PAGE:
Nurse anesthetist programs are very competitive.
This is no surprise, as there is a growing need for Certified Registered Nurse Anesthetists (CRNAs) across the country. With high demand but limited spaces, it’s crucial to deliver your best graduate school application.
Here are four common facts and fictions to help you navigate the application process for UB SON's Nurse Anesthetist Program.
While GPA is very important, and we will not consider students who do not meet our minimum GPA, students do not need a 4.0 to get into our program. Our 2022 cohort had an average overall GPA of 3.43 and an average nursing GPA of 3.59. Current undergraduate students should not assume that they need to earn an A in every course. You should always strive for the best grade possible – but don’t let a B discourage you from applying!
UB’s program has a strict requirement that applicants must have one full year of US-based ICU experience. That year starts after your orientation period in the ICU. You also need to complete that year by the time of application, not the time that you will start the program.
While we have a strict requirement for the length of experience, we do not have a requirement regarding the ICU type. The most important aspect of your ICU experience is your knowledge of ICU protocols. For example, a student who has been in one ICU for 18 months likely has a stronger foundation than a student who has been in four different ICUs in 18 months.
There is no magic bullet for getting into a CRNA program. While having a graduate nursing course completed before starting the program will help you in the application process, it will not guarantee your acceptance. In fact, 85% of our 2021 and 2022 cohorts had never taken a graduate course before starting their program.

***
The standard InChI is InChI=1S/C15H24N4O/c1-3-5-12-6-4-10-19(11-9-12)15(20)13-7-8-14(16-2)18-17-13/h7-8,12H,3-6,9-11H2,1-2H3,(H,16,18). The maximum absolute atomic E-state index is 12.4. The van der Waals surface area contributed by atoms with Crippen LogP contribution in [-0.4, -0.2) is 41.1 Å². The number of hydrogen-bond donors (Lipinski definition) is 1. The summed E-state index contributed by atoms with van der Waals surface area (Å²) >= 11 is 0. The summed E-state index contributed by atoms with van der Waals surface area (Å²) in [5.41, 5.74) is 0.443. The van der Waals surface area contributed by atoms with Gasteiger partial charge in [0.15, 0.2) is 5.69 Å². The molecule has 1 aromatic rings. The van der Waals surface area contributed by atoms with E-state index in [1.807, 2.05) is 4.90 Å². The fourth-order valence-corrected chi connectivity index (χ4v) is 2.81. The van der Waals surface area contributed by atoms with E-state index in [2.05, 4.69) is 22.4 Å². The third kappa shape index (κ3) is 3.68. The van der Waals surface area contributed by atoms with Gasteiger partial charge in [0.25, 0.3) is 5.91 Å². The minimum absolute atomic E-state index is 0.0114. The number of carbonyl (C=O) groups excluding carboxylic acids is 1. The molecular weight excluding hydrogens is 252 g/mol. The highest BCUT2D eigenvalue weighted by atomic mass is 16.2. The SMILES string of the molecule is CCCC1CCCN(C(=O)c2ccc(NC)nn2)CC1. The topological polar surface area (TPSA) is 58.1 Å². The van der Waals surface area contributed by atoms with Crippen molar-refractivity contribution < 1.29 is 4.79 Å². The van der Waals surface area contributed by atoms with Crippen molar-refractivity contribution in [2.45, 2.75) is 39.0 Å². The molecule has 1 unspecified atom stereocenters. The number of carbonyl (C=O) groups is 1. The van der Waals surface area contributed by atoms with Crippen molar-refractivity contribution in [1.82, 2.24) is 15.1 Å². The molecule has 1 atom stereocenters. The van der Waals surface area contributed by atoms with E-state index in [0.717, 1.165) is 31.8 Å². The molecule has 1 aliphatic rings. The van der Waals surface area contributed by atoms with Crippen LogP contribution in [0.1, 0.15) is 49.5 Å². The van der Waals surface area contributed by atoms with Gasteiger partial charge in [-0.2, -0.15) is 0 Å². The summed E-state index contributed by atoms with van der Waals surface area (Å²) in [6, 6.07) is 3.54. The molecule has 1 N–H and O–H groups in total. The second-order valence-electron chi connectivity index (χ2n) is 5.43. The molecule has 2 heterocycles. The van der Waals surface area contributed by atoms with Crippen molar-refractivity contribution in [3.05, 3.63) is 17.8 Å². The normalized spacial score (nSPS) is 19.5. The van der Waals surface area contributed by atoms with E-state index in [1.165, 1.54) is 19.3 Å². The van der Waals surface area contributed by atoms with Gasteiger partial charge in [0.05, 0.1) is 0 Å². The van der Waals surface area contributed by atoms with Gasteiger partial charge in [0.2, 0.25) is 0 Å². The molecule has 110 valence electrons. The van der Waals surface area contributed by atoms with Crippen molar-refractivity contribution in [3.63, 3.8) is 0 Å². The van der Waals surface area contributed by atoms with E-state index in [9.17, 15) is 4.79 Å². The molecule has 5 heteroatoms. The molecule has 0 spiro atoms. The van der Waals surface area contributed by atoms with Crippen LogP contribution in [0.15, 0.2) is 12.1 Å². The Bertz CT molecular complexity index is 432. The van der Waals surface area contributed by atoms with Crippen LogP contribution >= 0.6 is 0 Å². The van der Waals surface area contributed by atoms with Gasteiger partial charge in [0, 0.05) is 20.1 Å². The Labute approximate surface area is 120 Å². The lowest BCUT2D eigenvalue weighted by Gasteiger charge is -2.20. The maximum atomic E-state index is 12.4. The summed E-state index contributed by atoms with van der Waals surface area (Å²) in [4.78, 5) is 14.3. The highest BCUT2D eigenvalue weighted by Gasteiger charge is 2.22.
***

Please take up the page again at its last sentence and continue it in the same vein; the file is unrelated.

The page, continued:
Letters of recommendation (LOR) are extremely important in the review process! We read and take your LORs very seriously. What is not true is that they need to come from the most senior leadership in your hospital system. Students often think that they need to have letters from the chief medical officer, head of anesthesiology and chief nursing officer – but unless you actually know these individuals, they won’t do you much good. Your LORs need to come from graduate-prepared individuals that really know you and your work. They need to attest to your accomplishments and abilities. It’s very easy to tell if your recommender knows you.
We know that the nurse anesthetist program admission process can be challenging and, at times, overwhelming. This is intentional – as the program itself is demanding and intensive. But if you plan properly and focus on your end result, you can make the process much more manageable.
Questions about our Nurse Anesthetist Program? Attend a Graduate Programs Information Session to learn more!
Published August 2, 2022